The percussion techniques used in this performance are interesting because all the extra found objects could have just as easily been hung separately to be struck individually, but Ted Byrnes has chosen to make them integral to the drum kit and applied them together. This produces many unusual sounds to be sure, but also mixes the familiar and the unfamiliar in a more calculated and artistic way. These pieces pushed the limits of rhythm, texture and density in new directions and invite the listener to rethink previously implicit musical boundaries.
The Wulf will present another concert of duo improvisational music on January 29, 2014 at 8:00 PM that will feature Bonnie Jones and Andrea Neumann, whose work ” is a rich contradiction of textures and timbres with each artist committed to both defining and expanding the definitions of their music through long-term collaboration.”
Photo: Ryuhei Shindo
A bit of cheering for the “home team,” as ACME played on our last Sequenza 21 concert.
Last Friday, December 13, Symphony Space’s In the Salon Series celebrated Lutoslawski’s centenary with American Contemporary Music Ensemble (ACME) – for this concert comprised of Caleb Burhans and Caroline Shaw, violins, violist Nadia Sirota, and cellist Clarice Jensen – and Lutoslawski scholar and composer Steven Stucky. Symphony Space’s Artistic Director Laura Kaminsky was on hand for an onstage conversation about Lutoslawski with Stucky.
As I mentioned in my Musical America review of In the Salon’s previous installment, a concert featuring piano music by Bernard Rands, these events are my favorite kind of outreach: the programs are well-curated with fine music, and the conversational tone of the interview doesn’t lead to the participants ever talking down to the audience. Instead, they had substantive things to say about the music. Like Rands, Stucky is an excellent talker; the many residencies he’s held have served him in good stead; he knows how to connect well with an audience. It was also impressive to learn from someone such as Stucky, who has the details of seemingly each piece in a composer’s catalog and the biographical details surrounding them at his fingertips. Kaminsky was well-prepped too.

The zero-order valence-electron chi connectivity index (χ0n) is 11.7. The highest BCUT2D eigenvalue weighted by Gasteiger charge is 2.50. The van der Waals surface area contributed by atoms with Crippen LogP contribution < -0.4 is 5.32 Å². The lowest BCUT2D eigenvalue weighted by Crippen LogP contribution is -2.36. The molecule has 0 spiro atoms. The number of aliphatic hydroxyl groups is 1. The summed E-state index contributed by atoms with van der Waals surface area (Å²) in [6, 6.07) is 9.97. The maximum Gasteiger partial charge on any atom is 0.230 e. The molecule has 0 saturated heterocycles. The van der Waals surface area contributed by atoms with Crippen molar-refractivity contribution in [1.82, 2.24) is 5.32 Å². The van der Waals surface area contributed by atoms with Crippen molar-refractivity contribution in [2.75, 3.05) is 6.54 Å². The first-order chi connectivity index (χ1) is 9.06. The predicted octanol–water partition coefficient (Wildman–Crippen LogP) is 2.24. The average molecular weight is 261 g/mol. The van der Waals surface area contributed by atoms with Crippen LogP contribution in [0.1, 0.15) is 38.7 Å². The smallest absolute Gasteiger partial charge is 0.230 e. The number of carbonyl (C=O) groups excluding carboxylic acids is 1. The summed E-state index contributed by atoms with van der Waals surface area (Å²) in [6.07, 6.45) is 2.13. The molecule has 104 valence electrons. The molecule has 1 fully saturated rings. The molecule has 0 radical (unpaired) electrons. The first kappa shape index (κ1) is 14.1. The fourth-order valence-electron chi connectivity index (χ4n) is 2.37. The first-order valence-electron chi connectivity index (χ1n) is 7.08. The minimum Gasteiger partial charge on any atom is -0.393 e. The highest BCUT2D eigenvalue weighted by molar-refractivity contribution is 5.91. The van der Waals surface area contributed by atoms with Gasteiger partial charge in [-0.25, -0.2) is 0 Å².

ACME played three pieces by Lutoslawski and two by Stucky. Stucky acknowledged that the works selected, a string quartet titled Nell’ombra, nella luce and Dialoghi, a set of variations for solo cello, owe a debt to Lutoslawski: but not in any sort of overt troping or near-quotation. Instead, both composers are interested in exploring texture, in evolving timbral events, and both have the capacity for great delicacy contrasted with ferocious musical passages.
Dialoghi, in particular, with its myriad effects and considerable technical demands, was an excellent showcase for Jensen.
The cellist was still more impressive in Lutoslawski’s challenging and mercurial Sacher Variations, embodying the work with commitment and impressive authority. Occasionally I found the composer’s earlier, folk-music inspired duo for viola and cello, Bukoliki, to be rendered a bit coolly. ACME’s performance of Lutoslawski’s String Quartet, a punctilious and often craggy high modernist masterpiece, was in contrast a visceral experience; in its best passages, redolent with searing intensity.
One hopes that Kaminsky will continue to organize In the Salon events; they are a bright spot on the Upper West Side’s musical landscape.
On Tuesday December 3, 2013 the Los Angeles Philharmonic New Music Group presented LA Now: Four New Angeleno Composers, the latest in the Green Umbrella series of new music concerts. Curated by no less an eminence than John Adams, works by Sean Friar, Julia Holter, Andrew McIntosh and Andrew Norman were performed for a mostly young and enthusiastic audience that filled three quarters of the Walt Disney Concert Hall.
In the pre-concert panel discussion we learned that over 100 compositions were considered during the selection process and that Mr. Adams sought music that “speaks of Los Angeles” and displayed a sense of provincialism – in the best sense of that word. The composers were each asked to identify what makes new music in Los Angeles unique, and comments such as “freedom to try things”, “dispersed”, “experimental” and “entrepreneurial” were heard. Noting that the musical forces specified in these four pieces were generally on the small side, moderator Chad Smith – LA Phil Vice President of Artistic Planning – asked “Is the orchestra still relevant? Do you write music for a full orchestra?” To which Julia Holter quipped “Only if you need to write such a piece to graduate…” and this provoked a knowing laugh from the many music students present. But the mood was upbeat – there is a lively new music scene in and around downtown Los Angeles, and Disney Hall is situated at the center of it.